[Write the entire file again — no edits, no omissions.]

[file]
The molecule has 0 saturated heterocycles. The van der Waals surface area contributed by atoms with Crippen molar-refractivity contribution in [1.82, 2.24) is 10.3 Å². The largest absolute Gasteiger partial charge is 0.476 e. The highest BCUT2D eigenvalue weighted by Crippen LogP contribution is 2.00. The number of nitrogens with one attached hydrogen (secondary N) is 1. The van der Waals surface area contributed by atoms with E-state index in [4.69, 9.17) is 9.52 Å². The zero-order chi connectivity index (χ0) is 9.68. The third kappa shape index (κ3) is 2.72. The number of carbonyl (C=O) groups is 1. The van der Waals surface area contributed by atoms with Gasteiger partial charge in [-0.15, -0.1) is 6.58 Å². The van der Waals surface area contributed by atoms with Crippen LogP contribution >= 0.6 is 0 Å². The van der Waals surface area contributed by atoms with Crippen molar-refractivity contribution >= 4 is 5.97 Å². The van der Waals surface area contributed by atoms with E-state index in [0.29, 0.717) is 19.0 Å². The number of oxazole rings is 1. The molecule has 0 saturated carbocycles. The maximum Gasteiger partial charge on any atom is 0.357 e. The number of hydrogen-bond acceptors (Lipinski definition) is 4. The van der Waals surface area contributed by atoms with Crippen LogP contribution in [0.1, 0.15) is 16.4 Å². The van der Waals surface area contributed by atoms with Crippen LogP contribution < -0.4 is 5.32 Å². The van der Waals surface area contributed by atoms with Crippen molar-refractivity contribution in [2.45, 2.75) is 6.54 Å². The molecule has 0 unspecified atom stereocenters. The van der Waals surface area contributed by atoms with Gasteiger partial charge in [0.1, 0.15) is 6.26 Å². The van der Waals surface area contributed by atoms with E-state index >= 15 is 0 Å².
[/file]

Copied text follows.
The molecule has 0 saturated heterocycles. The van der Waals surface area contributed by atoms with Crippen molar-refractivity contribution in [1.82, 2.24) is 10.3 Å². The largest absolute Gasteiger partial charge is 0.476 e. The highest BCUT2D eigenvalue weighted by Crippen LogP contribution is 2.00. The number of nitrogens with one attached hydrogen (secondary N) is 1. The van der Waals surface area contributed by atoms with E-state index in [4.69, 9.17) is 9.52 Å². The zero-order chi connectivity index (χ0) is 9.68. The third kappa shape index (κ3) is 2.72. The number of carbonyl (C=O) groups is 1. The van der Waals surface area contributed by atoms with Gasteiger partial charge in [-0.15, -0.1) is 6.58 Å². The van der Waals surface area contributed by atoms with Crippen LogP contribution >= 0.6 is 0 Å². The van der Waals surface area contributed by atoms with Crippen molar-refractivity contribution >= 4 is 5.97 Å². The van der Waals surface area contributed by atoms with E-state index in [0.29, 0.717) is 19.0 Å². The number of oxazole rings is 1. The molecule has 0 saturated carbocycles. The maximum Gasteiger partial charge on any atom is 0.357 e. The number of hydrogen-bond acceptors (Lipinski definition) is 4. The van der Waals surface area contributed by atoms with Crippen LogP contribution in [0.1, 0.15) is 16.4 Å². The van der Waals surface area contributed by atoms with Crippen LogP contribution < -0.4 is 5.32 Å². The van der Waals surface area contributed by atoms with Crippen molar-refractivity contribution in [2.45, 2.75) is 6.54 Å². The molecule has 0 unspecified atom stereocenters. The van der Waals surface area contributed by atoms with Gasteiger partial charge in [0.1, 0.15) is 6.26 Å². The van der Waals surface area contributed by atoms with E-state index >= 15 is 0 Å².